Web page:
World Bank Sees Slow Growth for Economy
Tuesday, June 23, 2009
The world economy is headed into an era of slower growth, according to a World Bank report released yesterday, with developing nations bearing the brunt of a stubborn credit crunch.
Despite recent signs that the recession is easing in the United States and Britain, the downturn continues to cripple developing nations. Rising unemployment has left émigrés with less money to send home, the drop in consumer spending has killed demand for exports, and foreign banks and investors have pulled back.
As a result, total private capital flows into developing nations shrank in 2008 to $707 billion, down from a 2007 peak of $1.2 trillion. The World Bank said yesterday that it expects that figure to decrease further this year to $363 billion.
The global economy is expected to start growing again during the second half of the year but at a pace "much more subdued than might normally be the case," the report said.
The bank recently revised its forecast for the global economy downward, saying it would contract at an annualized rate of 2.9 percent this year -- worse than its March forecast, which predicted it would shrink at a rate of 1.7 percent.
As conditions have improved slightly in wealthier nations, pressure has increased to scale back deficit spending and withdraw new money created to shore up financial systems. Limits on further stimulus efforts, combined with an ailing banking sector, "will prevent a global rebound from gaining traction," Justin Lin, World Bank chief economist, said in a written release.
The bank forecast that developing countries would grow at an annualized rate of 1.2 percent this year, after expanding at a rate of 5.9 percent in 2008. But that figure includes economic powerhouses China and India. Excluding those countries, the remaining developing economies are expected to shrink by 1.6 percent.
That kind of contraction poses a serious threat to efforts to reduce poverty levels. In the wake of the East Asian financial crisis in the late 1990s, it took almost a decade for poverty rates in the region to return to pre-crisis levels, the World Bank noted in yesterday's report. Child malnutrition increased, as did infant mortality rates.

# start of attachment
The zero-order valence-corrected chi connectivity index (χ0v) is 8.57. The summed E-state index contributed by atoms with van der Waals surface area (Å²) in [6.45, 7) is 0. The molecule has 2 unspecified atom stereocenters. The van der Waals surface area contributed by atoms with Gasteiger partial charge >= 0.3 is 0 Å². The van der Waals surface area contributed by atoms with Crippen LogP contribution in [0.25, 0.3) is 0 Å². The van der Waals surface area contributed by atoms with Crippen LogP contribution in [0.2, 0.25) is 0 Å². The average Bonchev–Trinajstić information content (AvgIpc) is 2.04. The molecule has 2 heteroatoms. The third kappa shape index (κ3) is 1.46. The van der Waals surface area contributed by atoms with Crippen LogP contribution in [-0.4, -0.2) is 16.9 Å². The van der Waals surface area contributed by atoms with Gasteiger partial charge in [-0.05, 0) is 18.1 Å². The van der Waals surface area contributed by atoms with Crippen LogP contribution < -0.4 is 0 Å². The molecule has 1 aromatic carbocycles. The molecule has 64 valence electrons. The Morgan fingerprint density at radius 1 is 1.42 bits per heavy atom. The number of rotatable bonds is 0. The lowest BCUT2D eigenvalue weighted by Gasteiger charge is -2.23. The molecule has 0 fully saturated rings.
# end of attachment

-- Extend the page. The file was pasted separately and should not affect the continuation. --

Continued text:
In countries such as Poland, Croatia and Latvia, the recent fall-off of foreign private investment and exports has caused industrial production to contract at double-digit rates and have forced several countries to turn to the International Monetary Fund for bailouts.
The drop in private foreign investment, as well as in global trade, has also had an impact on sub-Saharan Africa, even though the region is less intertwined with the global financial system, said Todd Moss, an African development expert and senior fellow at the Center for Global Development, an independent research group in Washington. The crisis has put infrastructure projects on hold, increased pressure on governments to devalue their currencies and could eventually force some to seek aid from the IMF.
"We don't know how bad it will get," Moss said.
World Bank officials said that if private capital were to return to developing nations, such outcomes could not only be averted but growth in developing nations could give the global economy a much-needed boost.
"Developing countries can become a key driving force in the recovery, assuming their domestic investments rebound with international support, including a resumption in the flow of international credit," Lin said.